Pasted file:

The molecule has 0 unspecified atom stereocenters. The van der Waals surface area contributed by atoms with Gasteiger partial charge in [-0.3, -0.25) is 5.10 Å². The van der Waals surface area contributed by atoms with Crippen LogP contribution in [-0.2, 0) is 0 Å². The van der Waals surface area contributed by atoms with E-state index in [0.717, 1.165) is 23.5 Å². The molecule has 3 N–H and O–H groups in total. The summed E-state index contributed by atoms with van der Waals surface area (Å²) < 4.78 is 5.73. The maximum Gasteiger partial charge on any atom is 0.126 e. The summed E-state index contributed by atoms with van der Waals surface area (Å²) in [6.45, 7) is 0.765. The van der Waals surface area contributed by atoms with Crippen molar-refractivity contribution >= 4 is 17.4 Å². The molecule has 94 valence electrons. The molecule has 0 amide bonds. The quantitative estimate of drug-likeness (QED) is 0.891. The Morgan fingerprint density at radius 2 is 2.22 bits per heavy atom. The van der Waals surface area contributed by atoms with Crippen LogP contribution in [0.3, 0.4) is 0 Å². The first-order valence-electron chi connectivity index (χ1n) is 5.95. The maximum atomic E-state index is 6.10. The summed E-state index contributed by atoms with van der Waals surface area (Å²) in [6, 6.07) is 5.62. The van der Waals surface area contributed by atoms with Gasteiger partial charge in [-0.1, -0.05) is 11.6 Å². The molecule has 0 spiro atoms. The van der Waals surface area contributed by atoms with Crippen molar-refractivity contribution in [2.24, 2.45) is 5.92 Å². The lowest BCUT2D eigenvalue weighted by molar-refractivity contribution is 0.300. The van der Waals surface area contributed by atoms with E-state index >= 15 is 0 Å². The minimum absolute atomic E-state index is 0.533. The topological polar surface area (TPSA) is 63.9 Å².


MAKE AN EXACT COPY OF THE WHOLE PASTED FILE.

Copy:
The molecule has 0 unspecified atom stereocenters. The van der Waals surface area contributed by atoms with Gasteiger partial charge in [-0.3, -0.25) is 5.10 Å². The van der Waals surface area contributed by atoms with Crippen LogP contribution in [-0.2, 0) is 0 Å². The van der Waals surface area contributed by atoms with E-state index in [0.717, 1.165) is 23.5 Å². The molecule has 3 N–H and O–H groups in total. The summed E-state index contributed by atoms with van der Waals surface area (Å²) < 4.78 is 5.73. The maximum Gasteiger partial charge on any atom is 0.126 e. The summed E-state index contributed by atoms with van der Waals surface area (Å²) in [6.45, 7) is 0.765. The van der Waals surface area contributed by atoms with Crippen molar-refractivity contribution >= 4 is 17.4 Å². The molecule has 94 valence electrons. The molecule has 0 amide bonds. The quantitative estimate of drug-likeness (QED) is 0.891. The Morgan fingerprint density at radius 2 is 2.22 bits per heavy atom. The van der Waals surface area contributed by atoms with Crippen LogP contribution in [0.3, 0.4) is 0 Å². The first-order valence-electron chi connectivity index (χ1n) is 5.95. The maximum atomic E-state index is 6.10. The summed E-state index contributed by atoms with van der Waals surface area (Å²) in [6, 6.07) is 5.62. The van der Waals surface area contributed by atoms with Gasteiger partial charge in [-0.1, -0.05) is 11.6 Å². The molecule has 0 spiro atoms. The van der Waals surface area contributed by atoms with Crippen molar-refractivity contribution in [2.24, 2.45) is 5.92 Å². The lowest BCUT2D eigenvalue weighted by molar-refractivity contribution is 0.300. The van der Waals surface area contributed by atoms with E-state index >= 15 is 0 Å². The minimum absolute atomic E-state index is 0.533. The topological polar surface area (TPSA) is 63.9 Å².